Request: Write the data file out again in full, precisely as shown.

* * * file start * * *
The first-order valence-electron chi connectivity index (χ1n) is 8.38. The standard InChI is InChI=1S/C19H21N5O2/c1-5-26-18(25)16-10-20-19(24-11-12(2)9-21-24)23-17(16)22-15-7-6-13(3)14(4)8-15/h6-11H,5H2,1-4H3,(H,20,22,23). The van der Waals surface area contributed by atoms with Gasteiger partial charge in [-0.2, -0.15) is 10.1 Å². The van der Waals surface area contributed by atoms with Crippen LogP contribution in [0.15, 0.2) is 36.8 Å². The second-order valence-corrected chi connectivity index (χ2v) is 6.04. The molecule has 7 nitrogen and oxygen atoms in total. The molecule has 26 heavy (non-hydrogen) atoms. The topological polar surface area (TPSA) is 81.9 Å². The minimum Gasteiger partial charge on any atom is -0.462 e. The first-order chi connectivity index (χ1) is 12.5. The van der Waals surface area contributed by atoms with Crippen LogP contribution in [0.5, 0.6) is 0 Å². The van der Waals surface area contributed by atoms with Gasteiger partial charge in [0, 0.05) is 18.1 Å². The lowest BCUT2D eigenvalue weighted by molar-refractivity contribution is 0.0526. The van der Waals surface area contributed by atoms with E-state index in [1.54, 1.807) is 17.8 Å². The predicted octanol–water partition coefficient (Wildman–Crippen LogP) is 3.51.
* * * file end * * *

The first-order valence-electron chi connectivity index (χ1n) is 8.38. The standard InChI is InChI=1S/C19H21N5O2/c1-5-26-18(25)16-10-20-19(24-11-12(2)9-21-24)23-17(16)22-15-7-6-13(3)14(4)8-15/h6-11H,5H2,1-4H3,(H,20,22,23). The van der Waals surface area contributed by atoms with Gasteiger partial charge in [-0.2, -0.15) is 10.1 Å². The van der Waals surface area contributed by atoms with Crippen LogP contribution in [0.15, 0.2) is 36.8 Å². The second-order valence-corrected chi connectivity index (χ2v) is 6.04. The molecule has 7 nitrogen and oxygen atoms in total. The molecule has 26 heavy (non-hydrogen) atoms. The topological polar surface area (TPSA) is 81.9 Å². The minimum Gasteiger partial charge on any atom is -0.462 e. The first-order chi connectivity index (χ1) is 12.5. The van der Waals surface area contributed by atoms with Crippen LogP contribution in [0.5, 0.6) is 0 Å². The van der Waals surface area contributed by atoms with Gasteiger partial charge in [0, 0.05) is 18.1 Å². The lowest BCUT2D eigenvalue weighted by molar-refractivity contribution is 0.0526. The van der Waals surface area contributed by atoms with E-state index in [1.54, 1.807) is 17.8 Å². The predicted octanol–water partition coefficient (Wildman–Crippen LogP) is 3.51.